I sit here and write this last entry on the British Air flight on the final leg of our journey. I slept through much of the first leg. The virtual map on my headrest indicates that I think I am somewhere over Eastern Canada. Home is getting closer. We land in less than 2 hours. Our first order of business is a long hot shower and the next is a warm comfortable sleep in our beds. The trip has been successful beyond my expectations and I hope to be a messenger for others who want to hear about the plight of the Ghanaian people. I will be adding photos and possibly addendums to my entries as I start to remember more details. Please feel free to contact me if anyone has any question or you want a presentation to your school or church group. Well that is all for now.

‘Shop till you Drop’ – January 17, 2010

We have plans to sleep a bit later today as we have not had too many early mornings. Maura and I enjoy our typical breakfast of peanut butter and jelly crackers and today we have cold diet cokes to go along with our feast. We are compatible in our food likes and it has become our easy routine to set up our ‘breakfast table (a Sterlite container lid) on our bed and chat over our crackers. We spend some time working on repacking our bags. We also need to complete our 4 page evaluation for AFRICED and we want to carefully word our suggestions and comments. We also need to have some private discussion about the distribution of our funds for various projects. We have both come prepared with some money to help donate to some projects but we have questions about some of the quoted figures and we need to find a way to make our money be most beneficial. We are somewhat taken aback that we received a text message from someone in Kpando inquiring about our ‘promised’ plan to fully support their well project. It is interesting that our tour of that tragic site left them with the impression that we were going to fully support this project. Of course originally we were given a figure of $600 for a bore hole for a new safe well. This figure did not seem accurate to me. Now are given an estimate of over $900 just to make the current hand dug well safer (i.e. concrete platform and a metal cover and gate to prevent children from falling in) and a rough estimate of a bore hole project that is about $4000. We text back that the UML student nurses club is in no financial position to fully support this project but we will take under advisement how we may help them with this project. It is important for us to see how much of their own funds from the community and their government that they themselves have tried to procure for this project. We have also been told that the Kasseh health center is looking for us to purchase mattresses for their maternity unity. Again, I will say again, there is so much need and many of the Ghanaian people have the hope (expectation) that visitors from USA will fund their projects and needs. I would like to see how much governmental money is being used to help some of these projects also and I need to be assured that any donations made for these projects is safely and appropriately disbursed. Maura and I come up with a plan of donation and we feel comfortable with our plan. We hope to initiate other donations from our friends and colleagues in the USA. We have trust in AFRICED that they will help to distribute these funds in a fair manner. We both would like to see an organized sponsorship program for the orphans in Peki and ultimately a completion of the orphanage structure. We have been given a rough estimate of $250 to support the living and school expenses of child in Peki for one year. I would like to personally support one child a year and I hope some of my friends how are reading this might consider doing the same either independently or jointly with friends. Please contact me if interested.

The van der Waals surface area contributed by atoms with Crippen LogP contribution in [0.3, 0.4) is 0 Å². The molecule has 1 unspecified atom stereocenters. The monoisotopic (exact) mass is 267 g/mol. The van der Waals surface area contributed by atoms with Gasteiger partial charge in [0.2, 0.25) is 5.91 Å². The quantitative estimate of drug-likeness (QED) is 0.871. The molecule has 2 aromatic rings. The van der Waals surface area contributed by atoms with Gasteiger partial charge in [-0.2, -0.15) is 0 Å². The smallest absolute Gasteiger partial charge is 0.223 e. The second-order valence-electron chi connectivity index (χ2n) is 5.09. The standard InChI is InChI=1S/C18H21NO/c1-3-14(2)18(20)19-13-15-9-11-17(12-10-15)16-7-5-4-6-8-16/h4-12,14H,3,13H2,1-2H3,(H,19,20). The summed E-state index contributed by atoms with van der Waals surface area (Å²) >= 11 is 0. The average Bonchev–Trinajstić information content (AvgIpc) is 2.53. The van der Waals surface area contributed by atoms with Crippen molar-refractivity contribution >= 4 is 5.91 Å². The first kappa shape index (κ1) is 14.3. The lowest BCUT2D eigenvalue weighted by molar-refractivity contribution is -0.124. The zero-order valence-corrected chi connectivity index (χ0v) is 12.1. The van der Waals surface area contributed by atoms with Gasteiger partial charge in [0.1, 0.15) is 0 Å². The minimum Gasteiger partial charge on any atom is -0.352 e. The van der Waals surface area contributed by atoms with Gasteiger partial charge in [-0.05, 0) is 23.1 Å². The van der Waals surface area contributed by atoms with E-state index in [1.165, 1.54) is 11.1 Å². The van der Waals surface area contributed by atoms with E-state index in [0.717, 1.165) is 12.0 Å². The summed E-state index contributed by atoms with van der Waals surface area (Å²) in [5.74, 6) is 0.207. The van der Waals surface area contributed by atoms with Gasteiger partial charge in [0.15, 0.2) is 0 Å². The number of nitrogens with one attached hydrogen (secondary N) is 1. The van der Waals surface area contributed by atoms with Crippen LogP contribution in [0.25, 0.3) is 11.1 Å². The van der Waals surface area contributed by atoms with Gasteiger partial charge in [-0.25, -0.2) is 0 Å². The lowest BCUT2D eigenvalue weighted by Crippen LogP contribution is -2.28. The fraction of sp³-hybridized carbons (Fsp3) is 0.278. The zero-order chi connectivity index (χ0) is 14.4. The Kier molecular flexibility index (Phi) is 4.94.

We are told that our friend Nicholas is here with a large bus for our needs for the day. This was not a negotiated expense for our trip. WE have planned to use taxis today. I have told him that the BANK of VAL is closed. I have subsidized various aspects of this trip and even our trusted organizers assume that our funds are endless. I am conserving my funds for more charitable donations. After some negotiation (everything here is a negotiation here!!!) we agree to pay for the fueling costs of the bus. I believe that the Minister of Education office may be subsidizing some of the expense because Nicholas works in that department. He has been very instrumental in getting us through certain logistical hurdles due to his diplomatic status and I am very grateful. On the other hand I believe that the presence of our group has also provided some political impact for him and our other leaders. Our presence here in the country has been noticed by some of the Ministers and the media. We are the model for future trips by nursing and other student groups. We are taken to a local arts center where we once more face the lions of local commerce. We have to negotiate every purchase. They say 10 Cedes we have to counter with 3, they counter with 8, we counter with 4 and then the price ends of being 5. I hate this process but some of the girls enjoy it. Again, I feel like it is a feeding frenzy with the American tourists and I am anxious to buy my last minute souvenirs and re-board the bus.